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Which phase of gait is affected most in a patient with quadriceps atrophy?
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Quadriceps weakness is most likely to affect the stance phase of the gait cycle, making midstance the correct answer.
During the normal stance phase of gait, the quadriceps contracts to prevent buckling of the knee. In a patient with quadriceps atrophy, the patient leans forward at the hip causing the center of gravity to fall anterior to the knee. This causes the knee to go into hyperextension. In contrast, weakness of the hamstrings or the hip flexors are most likely to affect the swing phase of gait by limiting limb advancement.
Lim et al. discuss the evaluation of the elderly patient with an abnormal gait. They urge the clinician to identify and treat the cause of the gait disturbance, if possible. Common treatable neurologic causes include normal pressure hydrocephalus, vitamin B12 deficiency, Parkinson's, alcoholism, and medication toxicity. Common treatable musculoskeletal causes include cervical myelopathy, spinal stenosis, and contractures.
Video V shows how gait is affected when there is a quadriceps deficiency.
Answers 1, 2, 3, 5: The quadriceps is largely silent during the swing phase of gait.
Lim MR, Huang RC, Wu A, Girardi FP, Cammisa FP Jr.
J Am Acad Orthop Surg. 2007 Feb;15(2):107-17. PMID: 17277257 (Link to Abstract)
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Which of the following descriptions of muscle activity during normal gait is correct?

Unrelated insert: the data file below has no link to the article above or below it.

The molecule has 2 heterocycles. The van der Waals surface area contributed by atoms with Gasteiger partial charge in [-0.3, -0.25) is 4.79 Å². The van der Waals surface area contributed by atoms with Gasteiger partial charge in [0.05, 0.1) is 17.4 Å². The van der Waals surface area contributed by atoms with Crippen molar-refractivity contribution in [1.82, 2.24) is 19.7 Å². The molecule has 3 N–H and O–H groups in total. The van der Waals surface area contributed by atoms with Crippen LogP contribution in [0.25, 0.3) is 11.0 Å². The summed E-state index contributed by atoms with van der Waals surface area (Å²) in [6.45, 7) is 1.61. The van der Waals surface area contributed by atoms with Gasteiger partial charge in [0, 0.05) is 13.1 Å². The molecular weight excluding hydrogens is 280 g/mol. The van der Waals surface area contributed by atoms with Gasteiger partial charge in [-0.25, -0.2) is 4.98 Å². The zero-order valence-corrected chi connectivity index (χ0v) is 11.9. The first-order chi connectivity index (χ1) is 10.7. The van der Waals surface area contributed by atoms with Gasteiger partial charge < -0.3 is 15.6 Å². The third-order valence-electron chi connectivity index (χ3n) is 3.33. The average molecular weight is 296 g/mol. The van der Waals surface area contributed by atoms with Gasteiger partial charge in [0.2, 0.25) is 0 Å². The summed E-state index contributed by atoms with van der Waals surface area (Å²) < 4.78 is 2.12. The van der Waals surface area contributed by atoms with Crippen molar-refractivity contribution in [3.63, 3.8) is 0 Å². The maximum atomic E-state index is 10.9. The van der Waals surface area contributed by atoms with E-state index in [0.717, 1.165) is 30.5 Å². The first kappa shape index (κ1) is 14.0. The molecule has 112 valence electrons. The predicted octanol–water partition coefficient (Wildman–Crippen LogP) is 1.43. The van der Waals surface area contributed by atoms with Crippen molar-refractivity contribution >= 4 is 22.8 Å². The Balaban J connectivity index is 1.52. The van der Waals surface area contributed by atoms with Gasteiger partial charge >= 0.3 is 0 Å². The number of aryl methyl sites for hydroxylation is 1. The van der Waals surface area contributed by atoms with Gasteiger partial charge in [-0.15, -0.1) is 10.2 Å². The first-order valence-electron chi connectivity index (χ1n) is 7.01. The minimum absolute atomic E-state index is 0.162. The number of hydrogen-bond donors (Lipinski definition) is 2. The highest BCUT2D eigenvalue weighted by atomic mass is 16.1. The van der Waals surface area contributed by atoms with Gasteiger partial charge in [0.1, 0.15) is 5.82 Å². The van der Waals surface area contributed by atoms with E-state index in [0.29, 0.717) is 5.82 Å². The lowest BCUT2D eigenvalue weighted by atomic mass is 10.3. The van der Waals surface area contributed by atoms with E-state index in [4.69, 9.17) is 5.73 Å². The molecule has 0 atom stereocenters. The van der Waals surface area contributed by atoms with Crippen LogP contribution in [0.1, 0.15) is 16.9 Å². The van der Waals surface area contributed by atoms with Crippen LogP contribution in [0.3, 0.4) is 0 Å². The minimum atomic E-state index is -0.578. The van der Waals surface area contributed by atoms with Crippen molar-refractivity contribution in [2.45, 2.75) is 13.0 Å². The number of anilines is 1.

Gastrocnemius-soleus contracts eccentrically during heel strike
Gastrocnemius-soleus contracts concentrically during heel strike
Gastrocnemius-soleus contracts concentrically during swing phase
Tibialis anterior contracts concentrically during toe-off
Tibialis anterior contracts eccentrically at heel strike
One stride (heel strike to heel strike of one leg) of normal gait has been divided into the stance (62%) and swing (38%) phases. The stance phase is further divided into heel strike, foot flat, and toe off. Proper gait requires coordinated contraction of the leg muscles.
The tibialis anterior (TA) muscle fires eccentrically at heel strike to lower the foot to the ground, while the gasto-soleus (GS) complex is dormant. The TA then relaxes, while the GS eccentrically contracts as the body’s weight is transferred forward over the foot during foot-flat. As the foot propels the body forward during toe-off, the GS contracts concentrically, while the TA remains dormant. As swing commences, the TA then fires concentrically producing dorsiflexion to clear the foot over the ground while the GS relaxes. Certain conditions like cerebral palsy result in improper firing of the muscles during the gait cycle, resulting in altered gait mechanics.
Illustration A demonstrates the phases of the gait cycle.
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The primary antagonist of the anterior tibial tendon is innervated by which of the following nerves?
Superficial peroneal nerve
Deep peroneal nerve
Posterior tibial nerve
The primary antagonist of the anterior tibial tendon is the peroneus longus, which is innervated by the superficial peroneal nerve.
The peroneus longus (PL) and tibialis anterior (TA) are antagonists to each other as the PL plantarflexes and everts, while the TA dorsiflexes and inverts the foot. The peroneus brevis (PB) and posterior tibialis (PT) are antagonists to each other.
The cited cadaveric study by Silver found that the plantarflexors of the ankle were six times as strong as the dorsiflexors.
Silver RL, de la Garza J, Rang M.
J Bone Joint Surg Br. 1985 May;67(3):432-7. PMID: 3997956 (Link to Abstract)
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This video demonstrates the gait cycle and breaks down each basic component to h...
Biomechanics of the subtalar joint
Ankle biomechanics explains